Debunking the ‘Rip Test’
You may encounter some competing vinyl manufacturers performing some demonstrative parlor tricks intended to lead you to believe that one vinyl product is better than another, but we encourage you to see past the flim-flam and look at what is actually important in evaluating a deck vinyl.
Vinyl decking is FULLY adhered to a solid surface, so to be able to take a loose piece off of your deck and tear it is just not realistic at all.
Would that mean it makes sense to show that the thin layers of wood veneer that make up plywood can be torn in half independently, and then claim that makes plywood a product that does not pass the ‘rip test’?
Or does a fabric bandage that can be torn before being applied mean that it does not pass the ‘rip test’ and therefore not suitable to cover a paper cut?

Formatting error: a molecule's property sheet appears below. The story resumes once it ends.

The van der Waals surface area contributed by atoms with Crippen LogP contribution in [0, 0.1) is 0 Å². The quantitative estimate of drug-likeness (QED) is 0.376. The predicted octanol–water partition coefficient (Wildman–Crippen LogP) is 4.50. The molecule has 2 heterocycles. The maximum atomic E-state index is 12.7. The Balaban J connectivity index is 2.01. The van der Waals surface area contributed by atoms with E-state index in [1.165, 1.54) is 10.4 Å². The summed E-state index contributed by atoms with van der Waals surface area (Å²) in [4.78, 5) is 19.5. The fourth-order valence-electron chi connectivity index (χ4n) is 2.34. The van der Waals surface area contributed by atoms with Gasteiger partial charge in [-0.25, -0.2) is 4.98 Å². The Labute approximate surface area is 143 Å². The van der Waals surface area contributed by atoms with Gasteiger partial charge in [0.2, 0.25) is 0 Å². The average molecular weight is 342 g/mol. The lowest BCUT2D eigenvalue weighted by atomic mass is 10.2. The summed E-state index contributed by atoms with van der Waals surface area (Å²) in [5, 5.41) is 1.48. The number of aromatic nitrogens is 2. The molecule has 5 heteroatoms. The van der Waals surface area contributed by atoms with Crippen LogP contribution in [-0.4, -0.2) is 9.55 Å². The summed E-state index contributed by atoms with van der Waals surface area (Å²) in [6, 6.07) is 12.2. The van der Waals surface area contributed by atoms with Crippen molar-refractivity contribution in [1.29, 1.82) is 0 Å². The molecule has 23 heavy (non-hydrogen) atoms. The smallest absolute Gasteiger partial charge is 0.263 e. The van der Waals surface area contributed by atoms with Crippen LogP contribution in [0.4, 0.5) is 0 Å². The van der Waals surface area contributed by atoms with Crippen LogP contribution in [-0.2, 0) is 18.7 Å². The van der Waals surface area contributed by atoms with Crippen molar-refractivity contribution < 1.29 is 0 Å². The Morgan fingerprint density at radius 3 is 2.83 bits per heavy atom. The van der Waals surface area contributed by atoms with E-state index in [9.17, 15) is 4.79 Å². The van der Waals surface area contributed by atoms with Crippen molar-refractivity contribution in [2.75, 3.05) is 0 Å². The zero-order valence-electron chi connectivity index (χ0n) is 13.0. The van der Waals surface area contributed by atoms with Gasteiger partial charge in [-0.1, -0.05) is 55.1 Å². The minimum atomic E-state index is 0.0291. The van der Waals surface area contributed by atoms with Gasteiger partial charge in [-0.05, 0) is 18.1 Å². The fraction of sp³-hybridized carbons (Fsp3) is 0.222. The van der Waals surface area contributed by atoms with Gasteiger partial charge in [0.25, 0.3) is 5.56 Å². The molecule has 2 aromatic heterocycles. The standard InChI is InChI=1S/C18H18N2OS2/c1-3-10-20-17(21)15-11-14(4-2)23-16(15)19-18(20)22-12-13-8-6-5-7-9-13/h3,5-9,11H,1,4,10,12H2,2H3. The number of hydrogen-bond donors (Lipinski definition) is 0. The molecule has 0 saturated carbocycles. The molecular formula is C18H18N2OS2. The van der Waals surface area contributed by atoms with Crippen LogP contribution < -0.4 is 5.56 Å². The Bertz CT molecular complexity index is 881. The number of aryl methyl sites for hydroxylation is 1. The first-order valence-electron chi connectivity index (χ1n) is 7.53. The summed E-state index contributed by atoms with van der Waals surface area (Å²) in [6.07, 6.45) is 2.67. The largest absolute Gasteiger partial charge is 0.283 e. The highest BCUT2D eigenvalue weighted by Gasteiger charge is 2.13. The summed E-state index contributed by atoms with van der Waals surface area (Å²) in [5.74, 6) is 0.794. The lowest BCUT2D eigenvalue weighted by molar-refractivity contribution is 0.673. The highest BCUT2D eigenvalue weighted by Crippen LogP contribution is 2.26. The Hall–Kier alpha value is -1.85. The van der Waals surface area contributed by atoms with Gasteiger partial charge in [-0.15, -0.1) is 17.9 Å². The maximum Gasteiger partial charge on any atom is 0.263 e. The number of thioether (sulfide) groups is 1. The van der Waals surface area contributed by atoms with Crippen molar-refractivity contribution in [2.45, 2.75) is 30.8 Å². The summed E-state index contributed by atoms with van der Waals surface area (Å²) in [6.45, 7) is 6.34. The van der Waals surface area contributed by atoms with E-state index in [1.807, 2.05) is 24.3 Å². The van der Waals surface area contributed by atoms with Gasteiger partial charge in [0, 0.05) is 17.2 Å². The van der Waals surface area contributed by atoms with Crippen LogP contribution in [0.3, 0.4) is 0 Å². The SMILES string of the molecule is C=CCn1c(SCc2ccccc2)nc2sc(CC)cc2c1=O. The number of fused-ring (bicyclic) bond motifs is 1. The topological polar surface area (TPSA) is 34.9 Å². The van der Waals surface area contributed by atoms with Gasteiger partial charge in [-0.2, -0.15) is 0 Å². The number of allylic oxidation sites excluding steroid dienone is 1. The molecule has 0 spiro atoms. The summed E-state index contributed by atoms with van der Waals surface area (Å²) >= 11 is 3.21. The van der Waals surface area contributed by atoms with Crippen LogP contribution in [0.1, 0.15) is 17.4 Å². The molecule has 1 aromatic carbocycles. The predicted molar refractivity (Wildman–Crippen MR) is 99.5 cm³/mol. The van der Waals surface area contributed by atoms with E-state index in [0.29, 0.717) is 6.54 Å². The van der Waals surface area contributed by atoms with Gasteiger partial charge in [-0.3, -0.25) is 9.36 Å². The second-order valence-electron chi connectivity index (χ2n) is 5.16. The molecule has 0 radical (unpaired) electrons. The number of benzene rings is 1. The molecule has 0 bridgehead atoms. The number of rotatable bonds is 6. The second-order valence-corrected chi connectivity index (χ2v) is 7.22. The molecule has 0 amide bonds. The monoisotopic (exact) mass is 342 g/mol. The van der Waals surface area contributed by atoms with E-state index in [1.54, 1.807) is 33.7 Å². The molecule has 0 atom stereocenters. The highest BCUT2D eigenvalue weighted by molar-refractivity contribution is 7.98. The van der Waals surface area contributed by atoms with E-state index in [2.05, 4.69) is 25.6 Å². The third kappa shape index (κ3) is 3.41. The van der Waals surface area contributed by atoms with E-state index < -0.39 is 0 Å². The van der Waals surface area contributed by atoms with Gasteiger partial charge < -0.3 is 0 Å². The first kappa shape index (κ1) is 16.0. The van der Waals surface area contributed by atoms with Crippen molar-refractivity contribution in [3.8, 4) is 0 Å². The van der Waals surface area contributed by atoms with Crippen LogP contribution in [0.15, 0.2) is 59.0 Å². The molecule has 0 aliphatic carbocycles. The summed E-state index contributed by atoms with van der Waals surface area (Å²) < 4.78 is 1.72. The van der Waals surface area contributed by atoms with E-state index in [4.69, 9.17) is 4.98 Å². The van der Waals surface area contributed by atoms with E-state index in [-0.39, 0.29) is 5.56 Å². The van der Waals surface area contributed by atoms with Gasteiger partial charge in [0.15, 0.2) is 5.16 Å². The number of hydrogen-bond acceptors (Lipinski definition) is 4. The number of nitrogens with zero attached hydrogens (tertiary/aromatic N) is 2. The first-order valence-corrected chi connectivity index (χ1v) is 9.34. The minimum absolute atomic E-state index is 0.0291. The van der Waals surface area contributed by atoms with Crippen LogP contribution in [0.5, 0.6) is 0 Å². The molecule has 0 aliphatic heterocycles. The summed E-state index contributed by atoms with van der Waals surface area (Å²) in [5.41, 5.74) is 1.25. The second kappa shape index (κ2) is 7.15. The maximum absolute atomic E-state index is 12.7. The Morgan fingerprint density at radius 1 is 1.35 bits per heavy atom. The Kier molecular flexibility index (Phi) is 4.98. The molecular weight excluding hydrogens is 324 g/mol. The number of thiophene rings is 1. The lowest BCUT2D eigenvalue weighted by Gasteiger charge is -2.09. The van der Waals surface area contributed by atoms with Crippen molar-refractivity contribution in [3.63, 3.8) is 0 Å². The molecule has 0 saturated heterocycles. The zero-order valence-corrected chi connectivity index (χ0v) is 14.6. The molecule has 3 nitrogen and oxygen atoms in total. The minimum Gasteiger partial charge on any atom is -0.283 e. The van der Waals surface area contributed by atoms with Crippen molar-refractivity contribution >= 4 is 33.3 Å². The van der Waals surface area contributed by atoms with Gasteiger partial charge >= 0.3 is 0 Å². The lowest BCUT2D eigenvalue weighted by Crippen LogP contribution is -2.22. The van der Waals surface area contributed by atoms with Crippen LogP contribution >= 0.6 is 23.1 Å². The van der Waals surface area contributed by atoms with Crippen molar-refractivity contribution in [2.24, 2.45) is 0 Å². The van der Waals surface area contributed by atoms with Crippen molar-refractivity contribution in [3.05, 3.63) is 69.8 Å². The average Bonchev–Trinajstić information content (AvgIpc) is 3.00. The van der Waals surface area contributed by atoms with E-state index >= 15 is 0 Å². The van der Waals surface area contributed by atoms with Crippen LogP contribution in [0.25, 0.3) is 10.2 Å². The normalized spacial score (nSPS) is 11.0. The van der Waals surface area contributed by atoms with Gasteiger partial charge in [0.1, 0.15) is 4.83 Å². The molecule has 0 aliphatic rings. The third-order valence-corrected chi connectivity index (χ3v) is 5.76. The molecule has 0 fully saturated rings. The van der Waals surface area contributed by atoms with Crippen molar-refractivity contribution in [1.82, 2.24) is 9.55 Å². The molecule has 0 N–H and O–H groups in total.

What about latex paint? If you’ve ever had an old can of unused latex paint, you know that when it goes unused and dries to a plasticy, rubbery solid, it can be ripped. Does that mean you have to be worried that when the paint is on your wall, you should be concerned about it ripping?
Of course not. That is ridiculous.
If you are comparing pros and cons on a product, look at factors of its actual use that has some pertinence.
Elasticity is a far more relevant and realistic requirement to address environmental expansion and contraction. We recommend you look at the Actual test requirements for these products from various building code testing agencies (such as meeting roofing membrane and pedestrian surface requirements), not evaluating based on theatrical demonstrations.
To view the testing results of Duradek for its actual use, visit duradek.com/testing-approvals/.